Dying for the Job
Canadian workers are dying. Workplace accidents and occupationally related diseases are cheating them of their lives. Still others are seriously injured and permanently disabled on the job each year. Last year, in Ontario alone, some 300 workers were killed, 1.2 million suffered compensable injuries and thousands died from occupationally related diseases. In recognition of these ongoing losses and injuries, the Canadian Labour Congress declared April 28 labour's official, national "Day of Mourning".
Persistent lobbying by local labour activists prompted many municipalities and some employers to recognize April 28 as an official "Day of Mourning". To commemorate the day, flags are lowered to half mast and one minute of silence is observed at 11:00 a.m. Although not all municipalities or employers acknowledge the occasion, strong petitioning and lobbying by labour groups is ensuring the day receives wider recognition each year.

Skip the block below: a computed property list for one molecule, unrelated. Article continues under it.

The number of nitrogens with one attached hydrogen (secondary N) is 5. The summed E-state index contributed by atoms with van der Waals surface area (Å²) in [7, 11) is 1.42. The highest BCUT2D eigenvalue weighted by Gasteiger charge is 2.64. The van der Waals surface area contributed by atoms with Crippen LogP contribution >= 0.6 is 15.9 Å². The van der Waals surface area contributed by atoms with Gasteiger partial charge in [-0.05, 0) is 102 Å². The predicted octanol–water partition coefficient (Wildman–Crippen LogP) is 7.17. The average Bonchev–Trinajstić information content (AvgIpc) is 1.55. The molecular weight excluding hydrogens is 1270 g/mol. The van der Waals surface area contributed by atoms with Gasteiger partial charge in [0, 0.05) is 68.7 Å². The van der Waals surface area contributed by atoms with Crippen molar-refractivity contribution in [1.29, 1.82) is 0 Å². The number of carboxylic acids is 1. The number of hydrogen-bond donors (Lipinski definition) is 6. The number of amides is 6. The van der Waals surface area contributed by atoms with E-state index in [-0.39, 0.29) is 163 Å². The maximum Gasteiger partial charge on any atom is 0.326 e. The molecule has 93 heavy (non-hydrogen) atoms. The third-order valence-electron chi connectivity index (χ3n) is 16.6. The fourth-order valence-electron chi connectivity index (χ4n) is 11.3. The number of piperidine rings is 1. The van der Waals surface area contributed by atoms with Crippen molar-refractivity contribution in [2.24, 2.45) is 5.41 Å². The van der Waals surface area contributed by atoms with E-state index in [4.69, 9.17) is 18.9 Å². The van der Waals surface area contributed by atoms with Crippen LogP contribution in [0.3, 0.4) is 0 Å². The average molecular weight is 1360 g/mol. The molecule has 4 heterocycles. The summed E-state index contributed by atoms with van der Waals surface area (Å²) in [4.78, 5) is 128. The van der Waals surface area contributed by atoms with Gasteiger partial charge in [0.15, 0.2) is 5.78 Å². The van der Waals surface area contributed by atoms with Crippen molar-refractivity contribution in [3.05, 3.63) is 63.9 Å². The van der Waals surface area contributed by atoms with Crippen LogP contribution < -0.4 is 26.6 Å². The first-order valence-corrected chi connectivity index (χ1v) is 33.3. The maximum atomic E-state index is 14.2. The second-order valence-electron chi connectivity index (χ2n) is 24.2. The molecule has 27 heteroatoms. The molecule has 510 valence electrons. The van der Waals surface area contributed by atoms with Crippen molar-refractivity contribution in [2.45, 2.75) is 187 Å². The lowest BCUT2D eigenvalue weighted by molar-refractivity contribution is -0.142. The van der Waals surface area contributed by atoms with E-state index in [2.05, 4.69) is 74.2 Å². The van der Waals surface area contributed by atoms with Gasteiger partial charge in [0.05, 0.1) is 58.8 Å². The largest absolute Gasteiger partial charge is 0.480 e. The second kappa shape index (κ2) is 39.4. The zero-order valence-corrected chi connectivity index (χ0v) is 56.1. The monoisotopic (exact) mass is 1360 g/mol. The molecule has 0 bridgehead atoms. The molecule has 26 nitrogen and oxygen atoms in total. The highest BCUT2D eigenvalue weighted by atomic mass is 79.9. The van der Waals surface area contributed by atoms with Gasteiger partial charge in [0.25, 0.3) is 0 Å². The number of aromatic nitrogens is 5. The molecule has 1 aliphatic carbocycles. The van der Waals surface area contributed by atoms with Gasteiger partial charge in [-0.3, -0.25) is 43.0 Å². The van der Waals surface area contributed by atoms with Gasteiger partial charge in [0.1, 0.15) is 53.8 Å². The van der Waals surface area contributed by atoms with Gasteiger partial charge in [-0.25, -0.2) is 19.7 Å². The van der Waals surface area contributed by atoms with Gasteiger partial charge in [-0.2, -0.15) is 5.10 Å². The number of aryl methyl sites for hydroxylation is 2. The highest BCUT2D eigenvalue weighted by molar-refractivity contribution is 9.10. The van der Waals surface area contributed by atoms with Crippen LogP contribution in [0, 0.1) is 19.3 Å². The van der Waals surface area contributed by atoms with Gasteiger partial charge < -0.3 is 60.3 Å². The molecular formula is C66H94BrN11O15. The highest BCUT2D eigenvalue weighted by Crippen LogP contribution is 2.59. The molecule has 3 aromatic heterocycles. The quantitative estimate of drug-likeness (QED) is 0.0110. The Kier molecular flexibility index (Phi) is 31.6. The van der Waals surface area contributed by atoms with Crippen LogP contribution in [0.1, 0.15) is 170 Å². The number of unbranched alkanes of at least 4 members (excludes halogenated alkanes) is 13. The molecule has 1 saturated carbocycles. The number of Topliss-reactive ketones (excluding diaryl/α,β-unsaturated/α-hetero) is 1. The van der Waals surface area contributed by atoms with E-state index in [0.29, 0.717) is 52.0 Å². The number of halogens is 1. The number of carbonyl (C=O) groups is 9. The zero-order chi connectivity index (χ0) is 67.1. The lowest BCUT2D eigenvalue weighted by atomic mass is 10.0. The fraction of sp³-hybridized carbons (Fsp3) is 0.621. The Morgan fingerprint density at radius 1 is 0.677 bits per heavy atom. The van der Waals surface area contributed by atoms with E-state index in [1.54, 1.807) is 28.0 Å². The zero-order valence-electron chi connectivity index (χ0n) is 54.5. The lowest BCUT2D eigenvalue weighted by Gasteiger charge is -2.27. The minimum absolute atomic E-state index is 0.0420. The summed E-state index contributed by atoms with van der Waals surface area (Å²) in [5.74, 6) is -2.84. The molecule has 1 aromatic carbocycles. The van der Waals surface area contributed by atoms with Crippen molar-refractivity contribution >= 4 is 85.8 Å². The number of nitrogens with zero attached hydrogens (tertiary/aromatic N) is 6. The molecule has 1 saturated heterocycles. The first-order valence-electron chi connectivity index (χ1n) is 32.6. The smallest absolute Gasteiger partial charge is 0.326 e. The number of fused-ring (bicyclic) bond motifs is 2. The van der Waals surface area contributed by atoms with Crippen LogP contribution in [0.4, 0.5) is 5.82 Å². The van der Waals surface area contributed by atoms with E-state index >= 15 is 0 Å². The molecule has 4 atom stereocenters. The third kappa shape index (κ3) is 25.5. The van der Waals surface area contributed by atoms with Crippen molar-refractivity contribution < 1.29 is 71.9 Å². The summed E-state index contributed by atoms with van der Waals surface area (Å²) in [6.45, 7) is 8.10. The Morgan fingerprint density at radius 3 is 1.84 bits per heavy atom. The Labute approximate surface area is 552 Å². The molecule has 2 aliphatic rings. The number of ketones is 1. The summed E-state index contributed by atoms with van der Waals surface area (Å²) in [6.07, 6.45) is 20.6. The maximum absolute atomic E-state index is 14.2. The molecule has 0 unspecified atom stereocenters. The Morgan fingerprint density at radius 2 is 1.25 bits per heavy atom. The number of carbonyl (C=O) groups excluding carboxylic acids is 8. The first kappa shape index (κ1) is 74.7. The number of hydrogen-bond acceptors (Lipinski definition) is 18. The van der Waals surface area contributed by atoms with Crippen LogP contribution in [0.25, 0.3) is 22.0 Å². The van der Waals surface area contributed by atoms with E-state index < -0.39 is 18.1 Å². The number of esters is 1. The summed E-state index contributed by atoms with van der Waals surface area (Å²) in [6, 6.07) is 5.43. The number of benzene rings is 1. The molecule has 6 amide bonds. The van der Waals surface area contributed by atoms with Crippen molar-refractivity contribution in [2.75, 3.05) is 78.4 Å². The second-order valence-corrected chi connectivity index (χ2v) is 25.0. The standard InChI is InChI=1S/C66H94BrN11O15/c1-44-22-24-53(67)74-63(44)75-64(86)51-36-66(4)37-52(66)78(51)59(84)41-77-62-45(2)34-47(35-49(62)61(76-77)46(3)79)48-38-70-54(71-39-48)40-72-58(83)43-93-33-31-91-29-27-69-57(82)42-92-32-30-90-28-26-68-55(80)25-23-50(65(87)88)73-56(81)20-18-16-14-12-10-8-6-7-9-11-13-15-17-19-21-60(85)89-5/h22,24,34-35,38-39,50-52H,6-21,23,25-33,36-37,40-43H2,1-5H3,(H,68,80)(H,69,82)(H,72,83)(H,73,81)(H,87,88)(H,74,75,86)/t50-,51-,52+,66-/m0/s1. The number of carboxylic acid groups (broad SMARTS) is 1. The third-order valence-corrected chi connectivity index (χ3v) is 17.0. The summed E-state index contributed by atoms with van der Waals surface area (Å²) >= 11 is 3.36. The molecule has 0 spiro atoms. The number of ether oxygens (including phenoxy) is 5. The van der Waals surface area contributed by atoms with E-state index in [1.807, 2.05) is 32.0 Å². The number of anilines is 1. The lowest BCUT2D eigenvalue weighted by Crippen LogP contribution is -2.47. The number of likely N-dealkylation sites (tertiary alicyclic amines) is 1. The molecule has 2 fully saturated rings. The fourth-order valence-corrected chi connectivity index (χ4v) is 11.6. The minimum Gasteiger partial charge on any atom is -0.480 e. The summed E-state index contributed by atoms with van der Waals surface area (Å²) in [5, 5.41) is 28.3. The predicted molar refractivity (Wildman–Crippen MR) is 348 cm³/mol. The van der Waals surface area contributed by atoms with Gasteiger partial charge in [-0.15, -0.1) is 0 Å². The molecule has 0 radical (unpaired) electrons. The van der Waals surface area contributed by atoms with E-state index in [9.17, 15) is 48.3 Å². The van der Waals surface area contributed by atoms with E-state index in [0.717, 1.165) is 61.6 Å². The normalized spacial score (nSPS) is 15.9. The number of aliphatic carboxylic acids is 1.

The CLC's ultimate goal is to end the carnage through the enforcement of stronger health and safety regulations in the workplace. Until that time, the CLC is determined to have April 28 recognized nationwide as the day on which all Canadians mourn the loss of their fellow workers.
- Read silently.
- Assisted reading.